11.13.2018

other's struggles

Back at the grocer. We go nearly every day. Curious kids with their indifferent mothers idly ogle my son. Heedless of my seeing. Clueless of his blindness. Ignorant of his seizing. Unwittingly oblivious to the missing white matter in his brain. Elderly, disabled and homeless folks display their keen insight and compassion. My son hugs them. They make my day a better one.

Between cellophane-bagged grapes and neatly stacked waxed apples, we meet a woman. She says her name is Jane. She's drawn to my son. Calvin knits his fingers madly. Gawks at suspended fluorescents. She's unfazed. He can hear their buzzing. Still, her greeting seems to fall on deaf ears. I tell her he cannot speak. I tell her he seems due for a seizure. Her apple blossom smile withers.

She and I stand and chat. I keep my son in hand so he won't wander. She tells me of her love of kids and of two ectopic pregnancies. No babies of her own to cuddle, no sons or daughters to raise. Instead, she spent time in children's hospitals giving love and gifts to sick ones. Knowing the struggles kids like mine and their families face, people's petty complaints bother her. I feel her pain.

Aside the grocer's bakery, I envision raging fires scorching acres of my beloved golden state. See burned-out cars abandoned roadside, bleeding aluminum. Regal oaks still stand, though now as blackened skeletons. Charred bodies wrapped in cobalt tarps. Entire neighborhoods, homes, lives, reduced to charcoal, cinder and smoke. I consider immigrants working in the fields not far away. Tireless. Sweating. Picking lettuce, apples, grapes. Backs breaking for little pay so the rest of us can buy fruit and vegetables cheaply. I tell Jane there's no comparing when it comes to others' strife and struggle. Everyone has their burdens others can't always see. People with hidden scars and weights sometimes complain. It's okay.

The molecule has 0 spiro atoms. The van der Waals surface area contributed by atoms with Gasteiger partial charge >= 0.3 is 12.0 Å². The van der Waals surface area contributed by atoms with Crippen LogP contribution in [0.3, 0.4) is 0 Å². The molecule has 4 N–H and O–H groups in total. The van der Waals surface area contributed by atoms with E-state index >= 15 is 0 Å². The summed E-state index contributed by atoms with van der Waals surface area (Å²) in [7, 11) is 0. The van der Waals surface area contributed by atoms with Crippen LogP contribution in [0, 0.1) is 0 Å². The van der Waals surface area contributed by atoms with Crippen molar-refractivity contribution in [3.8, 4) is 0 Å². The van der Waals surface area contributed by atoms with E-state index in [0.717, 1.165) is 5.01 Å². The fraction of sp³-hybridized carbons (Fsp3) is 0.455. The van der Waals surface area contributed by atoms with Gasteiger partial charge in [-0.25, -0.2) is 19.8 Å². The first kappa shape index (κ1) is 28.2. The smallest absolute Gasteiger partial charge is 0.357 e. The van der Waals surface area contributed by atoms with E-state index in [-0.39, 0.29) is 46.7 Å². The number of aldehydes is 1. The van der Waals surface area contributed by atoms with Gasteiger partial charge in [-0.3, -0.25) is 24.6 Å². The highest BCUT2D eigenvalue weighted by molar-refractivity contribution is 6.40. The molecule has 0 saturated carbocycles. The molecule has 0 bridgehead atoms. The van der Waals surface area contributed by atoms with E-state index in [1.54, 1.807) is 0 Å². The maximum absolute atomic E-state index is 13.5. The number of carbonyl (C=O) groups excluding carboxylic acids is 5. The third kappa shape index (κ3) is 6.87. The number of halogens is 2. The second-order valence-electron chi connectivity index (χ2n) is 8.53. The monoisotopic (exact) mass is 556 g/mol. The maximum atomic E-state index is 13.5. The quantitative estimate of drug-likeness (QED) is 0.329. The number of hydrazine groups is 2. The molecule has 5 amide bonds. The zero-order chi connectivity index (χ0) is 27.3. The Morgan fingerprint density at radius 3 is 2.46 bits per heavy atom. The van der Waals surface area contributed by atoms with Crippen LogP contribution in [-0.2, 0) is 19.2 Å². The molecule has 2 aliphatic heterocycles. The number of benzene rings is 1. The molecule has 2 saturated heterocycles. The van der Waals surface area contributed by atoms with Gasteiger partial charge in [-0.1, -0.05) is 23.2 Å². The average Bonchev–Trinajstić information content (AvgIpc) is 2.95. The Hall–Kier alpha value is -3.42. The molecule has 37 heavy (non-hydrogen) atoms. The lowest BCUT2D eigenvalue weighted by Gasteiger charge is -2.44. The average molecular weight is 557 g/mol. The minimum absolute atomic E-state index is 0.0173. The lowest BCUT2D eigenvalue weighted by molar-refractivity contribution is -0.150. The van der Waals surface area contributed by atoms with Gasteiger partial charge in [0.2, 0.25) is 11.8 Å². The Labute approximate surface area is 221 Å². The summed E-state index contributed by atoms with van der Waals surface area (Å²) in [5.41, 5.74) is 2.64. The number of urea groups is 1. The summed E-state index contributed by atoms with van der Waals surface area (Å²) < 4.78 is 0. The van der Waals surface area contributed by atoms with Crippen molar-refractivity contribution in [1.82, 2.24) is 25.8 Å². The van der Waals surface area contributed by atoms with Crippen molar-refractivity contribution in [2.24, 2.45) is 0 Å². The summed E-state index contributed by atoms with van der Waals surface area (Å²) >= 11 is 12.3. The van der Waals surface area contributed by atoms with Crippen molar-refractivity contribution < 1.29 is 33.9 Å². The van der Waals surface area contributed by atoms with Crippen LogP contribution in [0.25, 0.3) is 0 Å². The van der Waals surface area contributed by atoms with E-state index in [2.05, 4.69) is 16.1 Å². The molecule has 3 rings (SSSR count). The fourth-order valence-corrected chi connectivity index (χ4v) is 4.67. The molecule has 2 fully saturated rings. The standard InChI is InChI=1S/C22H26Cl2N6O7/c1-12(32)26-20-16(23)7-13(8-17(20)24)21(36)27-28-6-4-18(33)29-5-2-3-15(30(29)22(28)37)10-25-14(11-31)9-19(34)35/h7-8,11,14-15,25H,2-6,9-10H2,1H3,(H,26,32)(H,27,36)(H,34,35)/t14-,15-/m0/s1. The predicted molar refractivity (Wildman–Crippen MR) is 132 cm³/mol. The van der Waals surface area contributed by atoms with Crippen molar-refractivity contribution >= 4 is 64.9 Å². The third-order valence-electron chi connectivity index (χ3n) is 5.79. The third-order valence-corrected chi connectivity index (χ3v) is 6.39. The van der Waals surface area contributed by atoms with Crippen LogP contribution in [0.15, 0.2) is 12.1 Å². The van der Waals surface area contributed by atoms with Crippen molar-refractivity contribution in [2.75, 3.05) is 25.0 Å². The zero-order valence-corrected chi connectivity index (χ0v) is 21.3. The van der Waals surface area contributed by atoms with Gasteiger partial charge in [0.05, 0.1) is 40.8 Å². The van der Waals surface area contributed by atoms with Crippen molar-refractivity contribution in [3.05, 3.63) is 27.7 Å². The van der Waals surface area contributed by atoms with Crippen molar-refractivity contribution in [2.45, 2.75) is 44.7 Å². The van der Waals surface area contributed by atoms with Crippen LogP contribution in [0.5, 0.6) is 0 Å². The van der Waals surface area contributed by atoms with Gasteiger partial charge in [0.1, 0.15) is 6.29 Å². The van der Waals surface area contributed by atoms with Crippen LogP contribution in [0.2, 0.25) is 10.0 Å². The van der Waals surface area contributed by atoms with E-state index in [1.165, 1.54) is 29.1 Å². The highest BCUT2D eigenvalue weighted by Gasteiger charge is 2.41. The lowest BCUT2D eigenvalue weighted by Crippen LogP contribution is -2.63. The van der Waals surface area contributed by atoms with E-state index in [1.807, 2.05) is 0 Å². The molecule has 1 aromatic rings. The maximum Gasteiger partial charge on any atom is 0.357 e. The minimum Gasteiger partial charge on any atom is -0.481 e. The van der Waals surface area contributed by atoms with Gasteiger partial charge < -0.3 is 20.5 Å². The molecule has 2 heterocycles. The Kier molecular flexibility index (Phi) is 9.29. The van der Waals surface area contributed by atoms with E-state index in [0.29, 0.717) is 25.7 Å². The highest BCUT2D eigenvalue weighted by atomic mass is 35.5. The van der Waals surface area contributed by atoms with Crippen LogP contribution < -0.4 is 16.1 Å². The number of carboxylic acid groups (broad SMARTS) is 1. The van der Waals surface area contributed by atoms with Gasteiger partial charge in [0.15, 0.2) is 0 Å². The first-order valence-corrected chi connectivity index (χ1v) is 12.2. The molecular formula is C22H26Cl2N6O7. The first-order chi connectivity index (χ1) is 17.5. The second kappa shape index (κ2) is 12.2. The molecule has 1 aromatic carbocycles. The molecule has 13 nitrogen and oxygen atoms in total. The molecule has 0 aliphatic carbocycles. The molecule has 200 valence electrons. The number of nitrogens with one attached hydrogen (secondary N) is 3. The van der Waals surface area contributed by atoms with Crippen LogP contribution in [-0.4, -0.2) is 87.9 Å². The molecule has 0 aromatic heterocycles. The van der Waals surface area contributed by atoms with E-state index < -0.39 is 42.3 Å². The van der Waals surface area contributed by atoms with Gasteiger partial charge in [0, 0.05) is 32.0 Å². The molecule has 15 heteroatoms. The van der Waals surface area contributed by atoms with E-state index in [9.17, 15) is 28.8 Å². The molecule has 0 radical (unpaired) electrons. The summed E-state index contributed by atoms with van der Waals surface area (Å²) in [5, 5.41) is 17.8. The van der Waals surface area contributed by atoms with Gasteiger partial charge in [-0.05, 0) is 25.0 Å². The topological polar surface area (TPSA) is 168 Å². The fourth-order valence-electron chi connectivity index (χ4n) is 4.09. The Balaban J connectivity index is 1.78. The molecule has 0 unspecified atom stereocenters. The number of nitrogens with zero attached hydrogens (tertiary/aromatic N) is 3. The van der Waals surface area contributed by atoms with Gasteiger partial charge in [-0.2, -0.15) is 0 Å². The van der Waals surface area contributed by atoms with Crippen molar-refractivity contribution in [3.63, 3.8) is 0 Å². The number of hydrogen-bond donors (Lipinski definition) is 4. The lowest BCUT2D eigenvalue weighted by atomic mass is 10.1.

I muse on humans. We are the same the world over. Love our children. Do what it takes. Hope for better futures. Flee dangers. Seek out food, shelter, water, safety, equality. Desperate and fearful, we migrate for our loved ones' sake. Americans would be no different if faced with famine, war, despots, gangs, murder, rape. Like from burning buildings, we'd escape. Complacency and dispassion lead some to pass judgement. Others follow fearmongers blindly and willingly into thoughts and acts of hate.

I think of prayerful people, certain that their god will save them. So sure of answers to their pleas. Staid in their faithfulness. Good and loving folks whom nature haphazardly and grievously incinerates. Fires can scale the walls that even prayful people make. In god's name, pious war over territory on our precious Earth that has birthed us all. Whose land is whose anyway? If there is a god—I think to myself between plastic-wrapped fish and meat—there is one for all of us.

My child and I stand in line and wait to pay. He licks the glass beverage case. I wipe and kiss his drooly chin. Pat his head. Run my fingers through his hair. The woman in the other lane glares then averts her gaze. The man behind me smiles and winks, says goodbye and waves. My kid is seemingly oblivious. I'm sure he hears everything. Perhaps he can sense the burning embers others feel, their need to douse or hide their pain.

Camp fire, John Locher, AP

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